When the turn-on and turn-off times of the optoelectronic transceivers decrease, the amount of time available to each optoelectronic transceiver in a passive optical network to transmit optical data increases. Prior art optoelectronic transceivers are able to turn a laser diode on and off within 100 microseconds to 1 millisecond.

Persons skilled in the art, moreover, recognize that turning a laser diode on and off is a time consuming aspect of turning an optoelectronic transceiver on and off. Passive optical networks, therefore, require laser diodes to be turned on and off quickly to make efficient use of network bandwidth.

A laser diode is typically embedded in a feedback loop of an optoelectronic transceiver. This feedback loop turns the laser diode on, and then maintains the laser diode in a linear operating range so that it is able to transmit data efficiently. Maintaining the operational efficiency of the laser diode includes adjustments to the output of an operational amplifier, which is a portion of the feedback loop. Persons skilled in the art recognize that the optical output power of a given laser diode may fluctuate in ways that are inconsistent with electrical input that is intended to modulate the optical output of the laser diode. The purpose of the feedback loop is to counteract these unwanted fluctuations.

In particular, the operational amplifier produces a bias current to maintain the operational efficiency of the laser diode. However, feedback loops (e.g., operational amplifiers) with a large bandwidth tend to null out the electrical input that is intended to modulate the optical output of a corresponding laser diode. This is so because the bandwidth of a feedback loop may overlap some or all of the bandwidth of the electrical input. This is problematic in the context of passive optical networks because feedback loops with a large bandwidth are ideal for turning a laser diode on and off quickly (and thus enable optoelectronic transceivers in a passive optical network to transmit more optical data or the inclusion of additional optoelectronic transceivers in the passive optical network). More specifically, feedback loops with a large bandwidth are able to modulate the optical output strength of a given laser diode at a relatively high frequency.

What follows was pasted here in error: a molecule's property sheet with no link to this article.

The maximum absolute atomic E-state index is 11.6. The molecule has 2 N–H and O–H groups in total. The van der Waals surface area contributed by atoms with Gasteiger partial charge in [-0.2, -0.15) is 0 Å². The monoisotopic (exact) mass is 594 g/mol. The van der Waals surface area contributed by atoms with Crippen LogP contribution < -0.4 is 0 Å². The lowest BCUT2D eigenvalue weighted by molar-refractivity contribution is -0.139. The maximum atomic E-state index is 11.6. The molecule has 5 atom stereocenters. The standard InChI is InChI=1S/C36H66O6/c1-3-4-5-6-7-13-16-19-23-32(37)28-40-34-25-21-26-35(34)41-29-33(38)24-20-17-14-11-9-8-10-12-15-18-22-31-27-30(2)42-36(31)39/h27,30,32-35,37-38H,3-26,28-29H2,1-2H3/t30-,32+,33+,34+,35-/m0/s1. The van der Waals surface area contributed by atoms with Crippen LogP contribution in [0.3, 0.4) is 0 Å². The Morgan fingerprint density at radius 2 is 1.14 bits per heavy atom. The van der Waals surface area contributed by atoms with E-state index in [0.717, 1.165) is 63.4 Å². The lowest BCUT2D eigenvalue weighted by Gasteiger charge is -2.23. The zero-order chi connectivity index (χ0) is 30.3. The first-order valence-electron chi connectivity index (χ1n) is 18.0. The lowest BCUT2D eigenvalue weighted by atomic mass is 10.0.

What is needed in the art, therefore, is an optoelectronic transceiver capable of turning a laser diode on and off within 0.1 to 1.0 microseconds that does not adversely affect electrical input.

SUMMARY OF THE INVENTION

An embodiment of the present invention is directed to a three stage operational amplifier for controlling bias current in a laser diode. The first stage includes a differential amplifier configured to receive as input a reference voltage and a laser diode voltage. The laser diode voltage represents an optical output strength of a laser diode and the reference voltage corresponds to a desired magnitude of the laser diode voltage. A second stage includes a capacitor and is configured to integrate an output current produced by the first stage to generate a first output voltage. A third stage includes an output buffer configured to receive as input the first output voltage to generate a second output voltage that is approximately equal to the first output voltage. The second output voltage is applied to a voltage controlled current source to control the magnitude of a bias current for the laser diode. The differential amplifier of the first stage if formed from a symmetrical assembly of transistors such that a transconductance of the differential amplifier approaches a constant when a difference between the desired magnitude of the laser diode voltage and the actual laser diode voltage is substantially zero volts and increases exponentially as this difference increases.